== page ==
TORONTO — Too bad Tuesday's game wasn't on TV in the Tampa Bay market, because the Rays provided some pretty good programming in the 7-3 win over the Blue Jays: triumph, drama, mystery, achievement and personal redemption.
Carlos Peña was the leading man, hitting one long home run and another even longer one, extending his sizzling power streak and expanding his AL-leading mark to 37 and his career total to a milestone 200.
"Oh, man, I was pumped when I heard that," Peña said. "I was like, what? Two hundred home runs in the major leagues? It will take me a few minutes to count to 200. That's not, 1-2-3-4-5. It will take me a couple minutes to get there. …
"I'm very happy. To be able to be out there enough to do that, to me, it's an incredible blessing. Believe me, I'm so grateful for that. It is very cool to me. …
"Maybe to the rest of the world it is not 500, but to me it feels just like it."
James Shields played a key role, overcoming an unexpected absence of velocity and mechanical woes to battle into the seventh for his second win in the past two months, and the treat that came with it: a mysteriously smuggled-in Drumstick ice cream cone, typically contraband in the Rays' eat-healthy clubhouse.
Jason Bartlett led the supporting cast with three more hits to raise his average to .346, Pat Burrell had a couple of key hits and lefty relievers Randy Choate and Brian Shouse each got what manager Joe Maddon labeled "huge" outs during some late-game plot twists.
The ensemble work — despite the absence of Carl Crawford, still sidelined by back problems — wasn't bad, either, as the Rays improved to a season-high 13 games over .500 at 69-56 and held their ground in the AL wild-card race, staying three games behind the Red Sox and 1½ behind the Rangers, who both won.
"Just a good team effort," Shields said.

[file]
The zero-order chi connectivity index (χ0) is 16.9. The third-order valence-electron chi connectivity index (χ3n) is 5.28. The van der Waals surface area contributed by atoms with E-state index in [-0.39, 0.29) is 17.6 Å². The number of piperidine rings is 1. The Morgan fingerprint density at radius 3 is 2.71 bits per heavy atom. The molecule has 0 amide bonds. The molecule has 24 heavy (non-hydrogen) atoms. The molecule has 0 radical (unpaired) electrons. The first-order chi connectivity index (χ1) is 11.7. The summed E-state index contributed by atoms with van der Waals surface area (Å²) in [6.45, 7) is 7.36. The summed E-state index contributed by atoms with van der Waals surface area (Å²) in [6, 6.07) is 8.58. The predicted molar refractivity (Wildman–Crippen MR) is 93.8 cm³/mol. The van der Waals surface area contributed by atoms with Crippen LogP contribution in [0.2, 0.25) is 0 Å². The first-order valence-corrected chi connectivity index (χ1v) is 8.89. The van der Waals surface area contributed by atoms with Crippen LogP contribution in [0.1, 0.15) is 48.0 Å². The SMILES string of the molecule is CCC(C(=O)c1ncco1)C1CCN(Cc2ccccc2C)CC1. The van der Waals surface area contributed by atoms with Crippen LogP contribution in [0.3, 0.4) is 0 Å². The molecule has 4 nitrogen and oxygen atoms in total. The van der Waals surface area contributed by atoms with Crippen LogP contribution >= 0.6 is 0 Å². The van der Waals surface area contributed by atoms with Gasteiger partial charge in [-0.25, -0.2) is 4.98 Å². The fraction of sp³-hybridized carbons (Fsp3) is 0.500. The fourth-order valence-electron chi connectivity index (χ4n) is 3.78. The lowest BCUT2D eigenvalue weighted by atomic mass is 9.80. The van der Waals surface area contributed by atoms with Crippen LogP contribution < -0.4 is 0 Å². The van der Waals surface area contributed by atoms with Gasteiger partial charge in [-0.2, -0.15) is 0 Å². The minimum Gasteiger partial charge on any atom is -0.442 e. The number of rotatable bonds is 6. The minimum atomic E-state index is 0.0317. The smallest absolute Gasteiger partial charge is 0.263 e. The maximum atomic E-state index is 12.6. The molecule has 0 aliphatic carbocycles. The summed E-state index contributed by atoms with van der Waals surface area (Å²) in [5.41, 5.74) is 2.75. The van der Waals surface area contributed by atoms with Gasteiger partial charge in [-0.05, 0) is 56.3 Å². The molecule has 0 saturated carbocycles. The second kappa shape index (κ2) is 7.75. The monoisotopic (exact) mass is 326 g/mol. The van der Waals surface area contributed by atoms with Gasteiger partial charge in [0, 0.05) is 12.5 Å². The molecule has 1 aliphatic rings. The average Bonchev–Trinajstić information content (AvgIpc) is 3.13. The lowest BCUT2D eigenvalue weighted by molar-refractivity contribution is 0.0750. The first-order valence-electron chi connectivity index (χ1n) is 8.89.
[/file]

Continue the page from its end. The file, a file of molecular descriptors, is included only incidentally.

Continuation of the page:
Maddon made sure to heap praise on Shields, who has been the victim of both bad circumstance and luck, improving to just 8-10 despite a respectable 3.81 ERA.
"He didn't have his best stuff and he got deep into the game, and that was beautiful," Maddon said.
But the spotlight was deservedly on Peña, whose 11 August homers — with five games left — are the most in the majors, and two shy of his team record for any month (September 2007.)
Peña is criticized for his low batting average, .223, and AL-high strikeout total, 151, as well as the novelty of having more homers (37) than singles (35), with the chance to join Mark McGwire and Barry Bonds as the only major-leaguers to do so with at least 30 of each.
But with the relentless work Peña is putting in with hitting coach Steve Henderson — "He just looks different," Maddon said; "I wish I could put (the differences) in one line," Peña said — and the results he is now getting, with six homers in his past five games and 11 in 17, not so much.
"Guys like him are normally a bit streaky," Maddon said, noting how hitters like that build up numbers, go cold for a while then rebuild.
"It's just who he is, it's what he is, and we'll take it," Maddon said. "He seems to pick the right times to get hot."
Peña, whose career was rejuvenated when he signed a minor-league deal with the Rays in 2007 and has hit 114 in the three seasons since, said there are better episodes to come.
"All I know is work, work, work, work, work," he said. "So it is my wish that I can keep contributing to this cause."
Marc Topkin can be reached at email@example.com